Selena Dreamy said...

Dylan has gone from spectacular inadequacy to being wildly overestimated. He's now a synonym for genius. Too much adulation on the one side, too much nostalgia on the other. The comedy lies in the fact that we've come to believe it...

Richard Havers said...

Dreamy as always on the money. . .

alma said...

on te contrary as what you have said, i think Dylan is underestimated: he is a real genius (and we have the privilege to see him alive!) considering not only his music but his wrting and his tremendous intelligent interviews answers and insights. I knew his work only 2 years ago and i got totally stunned.

Sue said...

What did Mrs H think?

Mrs H said...

I thought it better than I expected but as he never connected with the audience it was like listening to a CD. Give me Take That any day!
Selena Dreamy, I agree with you.

Davey Stephens said...

Take That, Cliff Richard, Girls Aloud....they'll all give you audience participation - go see them instead. Bob Dylan gives you the unexpected, the anticipation of genuinely not knowing what's coming from a genius repertoire and a pulsating desire of music from the heart. I was there on sunday..my god, it was pure beauty. Still evolving at nearly 70, shame some people can't keep up.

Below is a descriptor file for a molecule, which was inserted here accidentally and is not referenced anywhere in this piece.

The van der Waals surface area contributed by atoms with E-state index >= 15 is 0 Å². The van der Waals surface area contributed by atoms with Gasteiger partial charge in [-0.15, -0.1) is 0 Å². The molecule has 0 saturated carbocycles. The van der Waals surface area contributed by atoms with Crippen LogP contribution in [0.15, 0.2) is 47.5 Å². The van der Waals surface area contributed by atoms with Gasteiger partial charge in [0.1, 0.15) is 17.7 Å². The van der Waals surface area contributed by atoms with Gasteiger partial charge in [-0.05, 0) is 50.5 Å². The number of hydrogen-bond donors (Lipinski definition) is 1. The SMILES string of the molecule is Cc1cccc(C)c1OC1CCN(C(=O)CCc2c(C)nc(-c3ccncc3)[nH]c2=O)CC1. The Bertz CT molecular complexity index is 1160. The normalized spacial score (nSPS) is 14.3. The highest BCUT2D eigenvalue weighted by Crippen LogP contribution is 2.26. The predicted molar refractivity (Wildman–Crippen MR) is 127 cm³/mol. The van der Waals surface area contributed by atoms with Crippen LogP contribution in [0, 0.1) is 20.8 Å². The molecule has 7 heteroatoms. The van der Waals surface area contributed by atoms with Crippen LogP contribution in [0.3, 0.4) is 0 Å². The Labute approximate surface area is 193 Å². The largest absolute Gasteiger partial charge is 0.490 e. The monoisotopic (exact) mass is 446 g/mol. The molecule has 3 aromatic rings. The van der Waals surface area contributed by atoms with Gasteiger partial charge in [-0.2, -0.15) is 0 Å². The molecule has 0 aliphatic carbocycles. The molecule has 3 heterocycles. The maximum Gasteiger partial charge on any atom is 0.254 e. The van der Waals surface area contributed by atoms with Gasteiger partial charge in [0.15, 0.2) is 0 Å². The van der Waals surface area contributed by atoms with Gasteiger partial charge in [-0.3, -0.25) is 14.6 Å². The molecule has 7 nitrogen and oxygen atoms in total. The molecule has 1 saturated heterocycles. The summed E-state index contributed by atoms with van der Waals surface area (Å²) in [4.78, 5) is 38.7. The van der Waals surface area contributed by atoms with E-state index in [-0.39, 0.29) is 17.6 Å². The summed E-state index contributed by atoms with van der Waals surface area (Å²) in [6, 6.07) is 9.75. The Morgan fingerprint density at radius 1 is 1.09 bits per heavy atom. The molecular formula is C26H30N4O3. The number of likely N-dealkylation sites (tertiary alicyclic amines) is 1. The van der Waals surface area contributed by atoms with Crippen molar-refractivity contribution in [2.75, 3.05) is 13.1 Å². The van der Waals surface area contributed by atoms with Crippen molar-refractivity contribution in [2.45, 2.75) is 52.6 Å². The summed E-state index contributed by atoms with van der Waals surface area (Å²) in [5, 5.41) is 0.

Richard Havers said...

Hi Davey

It's not a question of keeping up, it's a question of taste...I take the point about not knowing what's coming, I enjoyed that too. However, isn't there always, the audience participation was there with people shouting out etc. I just found it slightly surreal that he didn't say one word (other than through his songs). Did it spoil my enjoyment, not really. It is just a comment.

It''s called being a fan vs being someone who likes some of his stuff and enjoys some of it without necessarily thinking he's any longer a genius.

Susan in St. Paul said...
This comment has been removed by the author.
Susan in St. Paul said...

I would have liked to have been there, it sounds interesting. Were any of the newer versions better than the original?

I am not so sure Dylan has ever been genius in my book as a showman, but he does write amazing songs that pass the test of time.

I don't think it was the age of the audience, as Al Stewart's multi-generational audiences always seem to leave with a smile on their faces.

Al,at age 63, still talks to the audience and never fails to introduce the band. "I Don't Believe You," is one of the few covers he does and he does it beautifully.

Richard Havers said...

It's close to 20 years since I;'ve seen Al Stewart, still play his CDs. At the End of the Day is a favourite track, so is On The Border and Flying Sorcery. Thanks Susan, you've just prompted me to go and play some Al.

Susan in St. Paul said...

Richard-he is touring the UK at the moment...

If you'd like to hear his May 1 concert in Milton Keyes, it is here:
http://www.sendspace.com/file/shsuk7

mewmewmew said...

Al,at age 63, still talks to the audience and never fails to introduce the band. "I Don't Believe You," is one of the few covers he does and he does it beautifully.